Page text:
The Weird and Wonderful World of Legacy

Posted in Event Coverage on July 4, 2015

By Craig Jones

Earlier in the day I posted a series of basic primers on some of the decks we expected to see at the Grand Prix today.

Unsurprisingly, I've seen a lot of Islands on my wanders through the hall. So many that some players have tried to take advantage by playing main deck hate cards such as Pyroblast and Choke. This strategy has not worked out for some. I overheard one player bemoaning a sequence of opponents not featuring a single Island in either its basic or dual-land guise.

"Goblins, Artifacts, Elves ..."

That's the thing with a format as diverse as Legacy. It might look like wall-to-wall Brainstorm, Force of Will, and various flavors of Island plus other land type, but it's not actually wall-to-wall Brainstorm, Force of Will, and various flavors of Island. That main deck Choke can end up looking pretty silly when you're being squished by a massive Wurmcoil Engine.

As I walked around, I grabbed a few snapshots of some of the more unusual decks.

Remember Time Spiral? Not the set—the card.

At various times in Magic's history High Tide, a deck based around an innocuous Fallen Empires instant, was a much-feared deck. It still lives on in Legacy. High Tide to boost the mana production of Islands plus ways to untap and retap those islands (for example Candelabra of Tawnos, Time Spiral) is an old way to generate tons of mana.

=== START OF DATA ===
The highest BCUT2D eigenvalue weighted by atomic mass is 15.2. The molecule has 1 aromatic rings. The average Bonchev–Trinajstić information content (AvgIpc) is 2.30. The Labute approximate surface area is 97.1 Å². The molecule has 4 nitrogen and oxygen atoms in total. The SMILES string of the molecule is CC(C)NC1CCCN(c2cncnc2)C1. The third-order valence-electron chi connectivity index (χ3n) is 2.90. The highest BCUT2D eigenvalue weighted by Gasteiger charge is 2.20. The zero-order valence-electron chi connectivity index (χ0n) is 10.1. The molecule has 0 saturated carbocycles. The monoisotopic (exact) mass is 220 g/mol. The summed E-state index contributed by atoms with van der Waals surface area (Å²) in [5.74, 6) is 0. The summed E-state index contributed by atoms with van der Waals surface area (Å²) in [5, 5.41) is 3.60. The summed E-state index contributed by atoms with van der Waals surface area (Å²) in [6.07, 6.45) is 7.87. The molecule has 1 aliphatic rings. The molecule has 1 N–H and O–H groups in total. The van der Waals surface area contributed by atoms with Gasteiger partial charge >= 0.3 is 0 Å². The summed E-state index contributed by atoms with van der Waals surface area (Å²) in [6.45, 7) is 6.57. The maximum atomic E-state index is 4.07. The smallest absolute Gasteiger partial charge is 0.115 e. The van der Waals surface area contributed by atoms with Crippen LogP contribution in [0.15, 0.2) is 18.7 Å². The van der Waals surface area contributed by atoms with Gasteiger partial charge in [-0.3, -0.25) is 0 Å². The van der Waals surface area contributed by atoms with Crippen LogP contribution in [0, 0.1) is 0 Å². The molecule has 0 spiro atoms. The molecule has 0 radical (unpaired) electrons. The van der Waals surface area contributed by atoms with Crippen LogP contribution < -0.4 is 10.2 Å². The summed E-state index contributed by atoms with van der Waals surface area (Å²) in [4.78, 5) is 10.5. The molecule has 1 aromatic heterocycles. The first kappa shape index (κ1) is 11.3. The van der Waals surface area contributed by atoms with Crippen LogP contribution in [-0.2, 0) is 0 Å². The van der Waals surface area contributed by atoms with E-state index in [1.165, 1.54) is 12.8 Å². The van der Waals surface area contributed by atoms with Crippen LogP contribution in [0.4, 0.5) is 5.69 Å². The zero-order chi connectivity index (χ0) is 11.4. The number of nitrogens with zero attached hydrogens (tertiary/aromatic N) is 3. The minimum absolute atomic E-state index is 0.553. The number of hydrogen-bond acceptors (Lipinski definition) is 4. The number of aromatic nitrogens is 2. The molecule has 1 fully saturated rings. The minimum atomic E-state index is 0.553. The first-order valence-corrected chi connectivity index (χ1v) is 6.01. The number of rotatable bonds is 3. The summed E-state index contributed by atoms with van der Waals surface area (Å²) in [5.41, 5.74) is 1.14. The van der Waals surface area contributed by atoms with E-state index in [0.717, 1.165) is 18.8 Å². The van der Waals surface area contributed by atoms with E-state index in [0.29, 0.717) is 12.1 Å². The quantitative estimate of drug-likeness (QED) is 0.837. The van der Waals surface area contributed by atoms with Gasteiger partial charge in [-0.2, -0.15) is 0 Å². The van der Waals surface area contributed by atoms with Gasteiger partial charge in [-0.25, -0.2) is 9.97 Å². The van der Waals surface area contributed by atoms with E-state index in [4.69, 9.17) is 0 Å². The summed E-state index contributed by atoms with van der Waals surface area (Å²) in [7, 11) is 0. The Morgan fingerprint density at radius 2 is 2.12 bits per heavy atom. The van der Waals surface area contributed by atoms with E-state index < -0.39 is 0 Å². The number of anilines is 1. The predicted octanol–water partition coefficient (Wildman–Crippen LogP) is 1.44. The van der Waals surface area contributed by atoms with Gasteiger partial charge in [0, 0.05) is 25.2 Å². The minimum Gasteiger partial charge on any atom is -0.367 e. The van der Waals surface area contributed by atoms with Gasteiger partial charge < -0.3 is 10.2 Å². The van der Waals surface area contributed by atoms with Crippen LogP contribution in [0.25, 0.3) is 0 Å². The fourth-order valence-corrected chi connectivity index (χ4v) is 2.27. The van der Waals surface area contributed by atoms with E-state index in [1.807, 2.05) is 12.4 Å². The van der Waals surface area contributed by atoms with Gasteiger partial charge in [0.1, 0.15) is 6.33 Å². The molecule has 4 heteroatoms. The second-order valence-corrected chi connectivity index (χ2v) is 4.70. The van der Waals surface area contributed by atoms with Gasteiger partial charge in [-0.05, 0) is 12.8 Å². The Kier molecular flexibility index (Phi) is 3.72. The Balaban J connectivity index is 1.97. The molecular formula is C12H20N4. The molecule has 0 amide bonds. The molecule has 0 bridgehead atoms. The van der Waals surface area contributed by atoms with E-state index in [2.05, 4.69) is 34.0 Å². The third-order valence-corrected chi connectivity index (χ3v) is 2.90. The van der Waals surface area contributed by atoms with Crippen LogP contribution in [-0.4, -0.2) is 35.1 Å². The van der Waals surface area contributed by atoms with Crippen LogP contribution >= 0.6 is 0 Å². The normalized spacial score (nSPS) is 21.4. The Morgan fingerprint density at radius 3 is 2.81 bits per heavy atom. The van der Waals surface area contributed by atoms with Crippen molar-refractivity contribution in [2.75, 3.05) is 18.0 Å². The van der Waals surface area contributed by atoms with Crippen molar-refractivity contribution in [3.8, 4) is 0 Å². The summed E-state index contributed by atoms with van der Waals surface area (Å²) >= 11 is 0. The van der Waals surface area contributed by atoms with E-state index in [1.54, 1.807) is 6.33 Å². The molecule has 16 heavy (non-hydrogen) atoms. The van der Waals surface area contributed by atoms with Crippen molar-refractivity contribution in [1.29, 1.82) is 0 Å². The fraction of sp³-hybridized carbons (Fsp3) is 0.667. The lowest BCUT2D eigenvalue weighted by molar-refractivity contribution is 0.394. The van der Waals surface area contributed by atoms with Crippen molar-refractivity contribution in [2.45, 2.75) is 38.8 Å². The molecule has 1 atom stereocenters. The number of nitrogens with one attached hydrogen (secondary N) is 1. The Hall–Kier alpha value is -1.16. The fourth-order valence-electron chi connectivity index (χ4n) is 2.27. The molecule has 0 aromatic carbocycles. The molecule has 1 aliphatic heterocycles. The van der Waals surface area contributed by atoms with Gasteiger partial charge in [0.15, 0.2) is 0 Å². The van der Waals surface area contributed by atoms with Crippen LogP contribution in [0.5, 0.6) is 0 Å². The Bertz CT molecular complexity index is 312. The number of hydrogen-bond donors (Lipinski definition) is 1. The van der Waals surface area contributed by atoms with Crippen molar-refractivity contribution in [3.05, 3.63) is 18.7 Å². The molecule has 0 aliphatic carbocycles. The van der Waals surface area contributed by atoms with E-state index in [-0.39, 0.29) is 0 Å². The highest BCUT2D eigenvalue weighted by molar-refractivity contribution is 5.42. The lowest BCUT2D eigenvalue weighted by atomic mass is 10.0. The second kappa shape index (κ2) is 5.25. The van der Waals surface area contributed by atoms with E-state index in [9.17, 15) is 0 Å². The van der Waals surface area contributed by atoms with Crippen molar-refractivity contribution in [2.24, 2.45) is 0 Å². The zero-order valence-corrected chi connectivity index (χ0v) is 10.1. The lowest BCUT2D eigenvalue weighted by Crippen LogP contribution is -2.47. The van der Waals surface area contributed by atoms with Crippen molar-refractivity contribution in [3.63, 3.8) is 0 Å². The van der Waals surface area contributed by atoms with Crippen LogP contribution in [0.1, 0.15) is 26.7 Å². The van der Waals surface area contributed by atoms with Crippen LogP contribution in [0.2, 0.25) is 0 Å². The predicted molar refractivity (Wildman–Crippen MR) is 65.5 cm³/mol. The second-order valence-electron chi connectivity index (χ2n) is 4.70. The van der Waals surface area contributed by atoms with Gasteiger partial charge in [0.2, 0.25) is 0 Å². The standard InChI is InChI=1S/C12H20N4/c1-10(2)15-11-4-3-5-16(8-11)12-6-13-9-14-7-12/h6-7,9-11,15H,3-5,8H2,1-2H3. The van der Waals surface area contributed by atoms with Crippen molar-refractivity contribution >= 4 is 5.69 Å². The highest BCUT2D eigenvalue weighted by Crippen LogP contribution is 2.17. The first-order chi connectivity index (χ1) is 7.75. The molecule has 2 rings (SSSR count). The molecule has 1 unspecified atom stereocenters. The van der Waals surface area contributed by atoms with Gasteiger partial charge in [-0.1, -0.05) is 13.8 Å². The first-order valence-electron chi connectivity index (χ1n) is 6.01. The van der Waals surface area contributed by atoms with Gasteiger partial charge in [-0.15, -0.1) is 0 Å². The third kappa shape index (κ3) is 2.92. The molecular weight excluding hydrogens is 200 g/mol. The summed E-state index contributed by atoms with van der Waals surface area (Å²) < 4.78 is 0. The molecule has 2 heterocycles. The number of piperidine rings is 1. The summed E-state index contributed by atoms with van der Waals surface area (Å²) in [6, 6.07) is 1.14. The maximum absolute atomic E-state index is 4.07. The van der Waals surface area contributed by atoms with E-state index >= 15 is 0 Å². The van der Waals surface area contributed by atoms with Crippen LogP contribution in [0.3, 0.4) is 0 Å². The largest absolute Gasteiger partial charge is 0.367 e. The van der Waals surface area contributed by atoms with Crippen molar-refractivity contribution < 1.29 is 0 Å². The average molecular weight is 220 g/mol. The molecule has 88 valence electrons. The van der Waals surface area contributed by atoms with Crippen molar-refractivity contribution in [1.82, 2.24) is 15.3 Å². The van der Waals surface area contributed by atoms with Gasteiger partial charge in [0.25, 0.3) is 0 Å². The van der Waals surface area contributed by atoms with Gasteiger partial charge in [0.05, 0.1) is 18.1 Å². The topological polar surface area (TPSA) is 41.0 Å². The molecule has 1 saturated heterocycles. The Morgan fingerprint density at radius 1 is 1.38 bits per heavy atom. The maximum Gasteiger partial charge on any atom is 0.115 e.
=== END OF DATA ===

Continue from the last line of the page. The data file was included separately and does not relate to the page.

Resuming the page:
I'm not sure what the Legacy Enchantress deck looks like, but a board of Argothian Enchantress followed by Enchantress's Presence is usually an omen of bad things to come.

In an early round I saw a deck that looked like Lands, except it was merrily attacking away with Goblin Rabblemaster. Not many Islands to Choke there either.

Later on I saw a more conventional interpretation of Goblins. I'm assuming the player had a fun game. Warren Instigator putting Kiki-Jiki, Mirror Breaker onto the battlefield with Goblin Ringleader and Goblin Matron is all fun and games until the opponent gets buried in Goblins. (It's still fun and games for the Goblin player ...)

(Main deck Choke isn't too good here either.)

All these old cards, especially in languages players may not be familiar with, can be difficult to keep track of. I saw one player helpfully show his opponent a binder full of Cavern Harpy in various languages after being asked what this strange card did. Your definition of helpful might vary considering the same player had an Aluren in play at the time ...

Everyone has to start somewhere but when I saw someone pick up a Stoneforge Mystic to read in round two my first thought was: Oof, you're going to have a long day.

While walking round I did pass a game at the perfect time to see an amusing Oops! moment. Both players had blue dual lands in play. One cast Show and Tell and put the last remaining card from his hand card face down on the table. His opponent did the same with a card from his hand. The first player turned up Omniscience. His opponent flipped up Emrakul, the Aeons Torn.

Oops indeed. Sometimes Show and Tell is a perfectly fair card, after all.

That would have been a perfect moment to take a picture ... if I'd had the camera on me.

So I guess that oops goes for me too.

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